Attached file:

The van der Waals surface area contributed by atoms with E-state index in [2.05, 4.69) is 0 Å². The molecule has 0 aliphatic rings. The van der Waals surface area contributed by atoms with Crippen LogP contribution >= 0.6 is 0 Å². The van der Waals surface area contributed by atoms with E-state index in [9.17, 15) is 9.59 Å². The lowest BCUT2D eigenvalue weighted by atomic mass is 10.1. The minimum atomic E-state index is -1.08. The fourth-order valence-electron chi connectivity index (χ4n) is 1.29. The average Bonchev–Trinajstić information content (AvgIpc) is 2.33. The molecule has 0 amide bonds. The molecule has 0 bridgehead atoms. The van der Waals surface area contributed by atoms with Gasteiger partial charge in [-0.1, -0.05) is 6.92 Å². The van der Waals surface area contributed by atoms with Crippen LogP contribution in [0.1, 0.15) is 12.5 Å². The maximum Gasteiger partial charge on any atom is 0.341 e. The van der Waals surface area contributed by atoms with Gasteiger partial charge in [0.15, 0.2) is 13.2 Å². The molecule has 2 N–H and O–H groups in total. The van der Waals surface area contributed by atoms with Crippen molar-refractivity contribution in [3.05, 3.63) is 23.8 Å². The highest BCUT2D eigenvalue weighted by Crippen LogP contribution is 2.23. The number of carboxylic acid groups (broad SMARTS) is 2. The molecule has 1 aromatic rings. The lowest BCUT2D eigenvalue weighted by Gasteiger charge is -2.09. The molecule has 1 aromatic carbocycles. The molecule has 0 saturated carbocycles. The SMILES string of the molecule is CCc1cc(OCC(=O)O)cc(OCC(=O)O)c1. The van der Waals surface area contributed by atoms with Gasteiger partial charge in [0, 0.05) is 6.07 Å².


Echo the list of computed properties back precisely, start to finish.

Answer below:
The van der Waals surface area contributed by atoms with E-state index in [2.05, 4.69) is 0 Å². The molecule has 0 aliphatic rings. The van der Waals surface area contributed by atoms with Crippen LogP contribution >= 0.6 is 0 Å². The van der Waals surface area contributed by atoms with E-state index in [9.17, 15) is 9.59 Å². The lowest BCUT2D eigenvalue weighted by atomic mass is 10.1. The minimum atomic E-state index is -1.08. The fourth-order valence-electron chi connectivity index (χ4n) is 1.29. The average Bonchev–Trinajstić information content (AvgIpc) is 2.33. The molecule has 0 amide bonds. The molecule has 0 bridgehead atoms. The van der Waals surface area contributed by atoms with Gasteiger partial charge in [-0.1, -0.05) is 6.92 Å². The van der Waals surface area contributed by atoms with Crippen LogP contribution in [0.1, 0.15) is 12.5 Å². The maximum Gasteiger partial charge on any atom is 0.341 e. The van der Waals surface area contributed by atoms with Gasteiger partial charge in [0.15, 0.2) is 13.2 Å². The molecule has 2 N–H and O–H groups in total. The van der Waals surface area contributed by atoms with Crippen molar-refractivity contribution in [3.05, 3.63) is 23.8 Å². The highest BCUT2D eigenvalue weighted by Crippen LogP contribution is 2.23. The number of carboxylic acid groups (broad SMARTS) is 2. The molecule has 1 aromatic rings. The lowest BCUT2D eigenvalue weighted by Gasteiger charge is -2.09. The molecule has 1 aromatic carbocycles. The molecule has 0 saturated carbocycles. The SMILES string of the molecule is CCc1cc(OCC(=O)O)cc(OCC(=O)O)c1. The van der Waals surface area contributed by atoms with Gasteiger partial charge in [0, 0.05) is 6.07 Å².